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Advanced Landing Ground No 1 (ALG 1) - Operation Torch 1942

An introduction by Bill Brown.

This is the story of a very small Royal Air Force Unit and its part in Operation Torch, the successful invasion of French North Africa in November 1942. The contribution made by this unit was out of all proportion to it’s numerical strength and they subsequently moved into Tunisia to witness the final overthrow of German influence in North Africa.

The surprise attack on Pearl Harbour by the Japanese Air Force caught the United States completely off guard. They were totally unprepared by such a blow. The event also had a potentially lethal effect on Great Britain and its Allies fighting in Europe. We had relied on the good will and ability of the United States to supply us with the materials of war. Arms and food were sent across ‘The Pond’ in our Merchant ships, crewed by some of the most brave men, largely not recognised and rewarded as they should have been.

With America now suddenly precipitated into a global war and with a large proportion of their Navy destroyed at Pearl Harbour, they would have to concentrate arms production for their own requirements for survival.

This situation was further aggravated by the ever increasing successes of the hunter-killer packs of German U-boats operating in the North Atlantic, inflicting terrible losses on the convoys; some suffering as much as fifty percent losses of their ships and crews. In addition to all this, the Russians were calling out to us to open a second front, which in the prevailing conditions, we were quite unable to mount. The war in the Middle East was not going as well as it should and, despite some very spectacular advances by the 8th Army under General Ritchie, invariably we were forced to retire due to our inability to provide sufficient supplies to hold and maintain the ground we had gained. Pearl Harbour would only add to these problems. At one time Rommel was almost at the gates of Alexandria. On the home front we were facing the ever-present threat of invasion, tying up a large proportion of our forces and suffering the almost continuous bombing of our cities and towns. All this had a knock-on effect on our Far Eastern garrisons and the Japanese were quick to seize the opportunity to exploit this weak link.

Such was the situation as 1941 breathed its last and 1942 broke upon the World. Something had to be done. The war had to be taken to the enemy but the question was, could that be done now that America was committed to the war effort and had to provide for its own safety?

The enemy had fortunately completely misjudged the phenomenal productive capacity of the United States. During the early months of 1942 there were considerable comings and goings of military chiefs and heads of government and by mid-summer tangible results were to be seen. Notices on notice boards of all service establishments were calling for volunteers for various specialised trades and professions. On seeing such a notice at my base, I immediately put my name down for ‘Special Signals Duties Under Training’. I wondered how long I would have to wait. Not long. Within two weeks I was on my way to Scotland to join a Royal Navy ship, HMS Dundonald, apparently somewhere near Troon, at least according to my travel warrant’s destination.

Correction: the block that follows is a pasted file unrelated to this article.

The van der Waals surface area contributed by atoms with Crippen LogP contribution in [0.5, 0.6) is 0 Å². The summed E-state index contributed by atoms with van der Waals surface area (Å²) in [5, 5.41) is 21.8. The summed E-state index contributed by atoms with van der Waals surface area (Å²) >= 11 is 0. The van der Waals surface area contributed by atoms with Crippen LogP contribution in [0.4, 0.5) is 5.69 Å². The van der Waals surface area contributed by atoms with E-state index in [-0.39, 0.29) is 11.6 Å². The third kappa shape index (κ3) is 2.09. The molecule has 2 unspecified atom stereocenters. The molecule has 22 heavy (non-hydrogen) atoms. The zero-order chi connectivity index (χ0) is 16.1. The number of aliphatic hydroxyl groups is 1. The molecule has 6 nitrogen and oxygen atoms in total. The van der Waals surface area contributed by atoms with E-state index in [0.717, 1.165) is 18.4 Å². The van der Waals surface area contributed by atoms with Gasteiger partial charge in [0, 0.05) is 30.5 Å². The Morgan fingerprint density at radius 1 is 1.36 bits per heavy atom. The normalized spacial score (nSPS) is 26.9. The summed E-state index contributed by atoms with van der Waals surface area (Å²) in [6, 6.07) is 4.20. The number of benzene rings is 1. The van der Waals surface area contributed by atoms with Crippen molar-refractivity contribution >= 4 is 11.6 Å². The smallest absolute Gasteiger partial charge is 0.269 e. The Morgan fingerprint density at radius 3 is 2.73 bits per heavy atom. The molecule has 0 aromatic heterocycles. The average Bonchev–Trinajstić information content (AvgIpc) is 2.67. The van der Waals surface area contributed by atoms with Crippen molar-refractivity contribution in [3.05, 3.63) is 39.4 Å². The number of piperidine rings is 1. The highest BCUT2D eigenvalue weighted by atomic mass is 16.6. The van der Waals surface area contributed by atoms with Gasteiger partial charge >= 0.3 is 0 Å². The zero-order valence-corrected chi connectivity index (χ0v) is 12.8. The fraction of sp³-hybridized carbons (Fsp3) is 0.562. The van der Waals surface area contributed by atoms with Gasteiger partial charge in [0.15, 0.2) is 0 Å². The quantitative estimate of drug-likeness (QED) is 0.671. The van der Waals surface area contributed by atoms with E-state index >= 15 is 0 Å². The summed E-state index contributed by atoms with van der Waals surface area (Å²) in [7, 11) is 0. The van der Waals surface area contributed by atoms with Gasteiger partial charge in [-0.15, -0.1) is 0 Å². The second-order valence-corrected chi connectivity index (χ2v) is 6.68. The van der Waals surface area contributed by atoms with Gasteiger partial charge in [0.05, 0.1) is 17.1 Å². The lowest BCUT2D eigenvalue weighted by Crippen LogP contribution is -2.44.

To say that I was intrigued was to put it mildly. A Royal Air Force Officer posted to a Royal Naval ship somewhere in Scotland, certainly fuelled my curiosity. I duly arrived at HMS Dundonald, which turned out to be a shore-based Royal Navy Establishment located at an Army camp, Auchengate Camp near Troon. It was a training base for all three Services within one Command, Combined Operations, a new part of the services I had not yet come across and the brain child, so I was led to believe, of Winston Churchill.

The following is the story of our training aboard HMS Dundonald, of our specialist duties and our eventual sailing from Scotland. We navigated the deadly waters of the North Atlantic, infested with killer packs of U-boats, into and through the Straits of Gibraltar and on through the Mediterranean to our battle landfall on the beaches of Algeria some 15 miles east of the city of Algiers at Surcouf. Our landing was opposed by enemy troops composed of French army, French Foreign Legion, some German resident troops on the ground, the French Navy from shore establishments, Italian Air Force bombers and torpedo planes, and the French Air Force in limited numbers.

After establishing a beach head for the main troops to land with their equipment and heavy weaponry, we subsequently moved across North Africa to fight in Tunisia and, with the 8th Army, to finally clear the African continent of the scourge of the Nazis.

I am proud to have had the honour and the privilege of leading this small unit, ALG 1, a magnificent team of 22 men who carried out their duties under appalling conditions and at a very high price. There were some thirty percent casualties: three men would never return to their homes and the others were maimed for life. I can never speak too highly of them.

Bill Brown’s wartime memoir runs to thirty four chapters. In due course, extracts from his remarkable story will appear in future editions of the Newsletter.

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